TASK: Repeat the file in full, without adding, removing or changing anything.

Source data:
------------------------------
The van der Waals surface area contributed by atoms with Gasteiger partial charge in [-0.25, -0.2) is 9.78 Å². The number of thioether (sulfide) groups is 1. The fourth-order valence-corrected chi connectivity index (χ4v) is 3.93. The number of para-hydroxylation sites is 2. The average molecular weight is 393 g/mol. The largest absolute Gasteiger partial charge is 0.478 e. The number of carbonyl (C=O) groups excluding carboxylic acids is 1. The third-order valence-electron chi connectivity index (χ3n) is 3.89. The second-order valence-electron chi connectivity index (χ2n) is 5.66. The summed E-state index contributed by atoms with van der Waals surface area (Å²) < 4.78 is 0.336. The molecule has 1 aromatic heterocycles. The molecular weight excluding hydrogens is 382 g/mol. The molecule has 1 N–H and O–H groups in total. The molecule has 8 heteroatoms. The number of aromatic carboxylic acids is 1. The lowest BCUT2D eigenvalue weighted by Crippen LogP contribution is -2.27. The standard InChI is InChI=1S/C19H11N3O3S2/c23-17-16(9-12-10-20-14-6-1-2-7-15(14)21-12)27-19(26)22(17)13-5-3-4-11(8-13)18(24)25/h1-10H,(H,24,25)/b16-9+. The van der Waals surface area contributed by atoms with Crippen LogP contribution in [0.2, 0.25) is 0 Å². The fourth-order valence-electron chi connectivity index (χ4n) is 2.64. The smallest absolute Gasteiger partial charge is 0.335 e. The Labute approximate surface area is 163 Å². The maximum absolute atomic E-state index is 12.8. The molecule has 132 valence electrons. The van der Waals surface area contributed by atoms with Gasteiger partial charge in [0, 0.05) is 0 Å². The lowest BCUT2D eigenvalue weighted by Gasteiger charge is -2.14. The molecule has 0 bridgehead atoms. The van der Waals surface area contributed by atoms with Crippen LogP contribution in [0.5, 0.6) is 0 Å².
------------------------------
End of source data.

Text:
The van der Waals surface area contributed by atoms with Gasteiger partial charge in [-0.25, -0.2) is 9.78 Å². The number of thioether (sulfide) groups is 1. The fourth-order valence-corrected chi connectivity index (χ4v) is 3.93. The number of para-hydroxylation sites is 2. The average molecular weight is 393 g/mol. The largest absolute Gasteiger partial charge is 0.478 e. The number of carbonyl (C=O) groups excluding carboxylic acids is 1. The third-order valence-electron chi connectivity index (χ3n) is 3.89. The second-order valence-electron chi connectivity index (χ2n) is 5.66. The summed E-state index contributed by atoms with van der Waals surface area (Å²) < 4.78 is 0.336. The molecule has 1 aromatic heterocycles. The molecular weight excluding hydrogens is 382 g/mol. The molecule has 1 N–H and O–H groups in total. The molecule has 8 heteroatoms. The number of aromatic carboxylic acids is 1. The lowest BCUT2D eigenvalue weighted by Crippen LogP contribution is -2.27. The standard InChI is InChI=1S/C19H11N3O3S2/c23-17-16(9-12-10-20-14-6-1-2-7-15(14)21-12)27-19(26)22(17)13-5-3-4-11(8-13)18(24)25/h1-10H,(H,24,25)/b16-9+. The van der Waals surface area contributed by atoms with Crippen LogP contribution in [0.2, 0.25) is 0 Å². The fourth-order valence-electron chi connectivity index (χ4n) is 2.64. The smallest absolute Gasteiger partial charge is 0.335 e. The Labute approximate surface area is 163 Å². The maximum absolute atomic E-state index is 12.8. The molecule has 132 valence electrons. The van der Waals surface area contributed by atoms with Gasteiger partial charge in [0, 0.05) is 0 Å². The lowest BCUT2D eigenvalue weighted by Gasteiger charge is -2.14. The molecule has 0 bridgehead atoms. The van der Waals surface area contributed by atoms with Crippen LogP contribution in [0.5, 0.6) is 0 Å².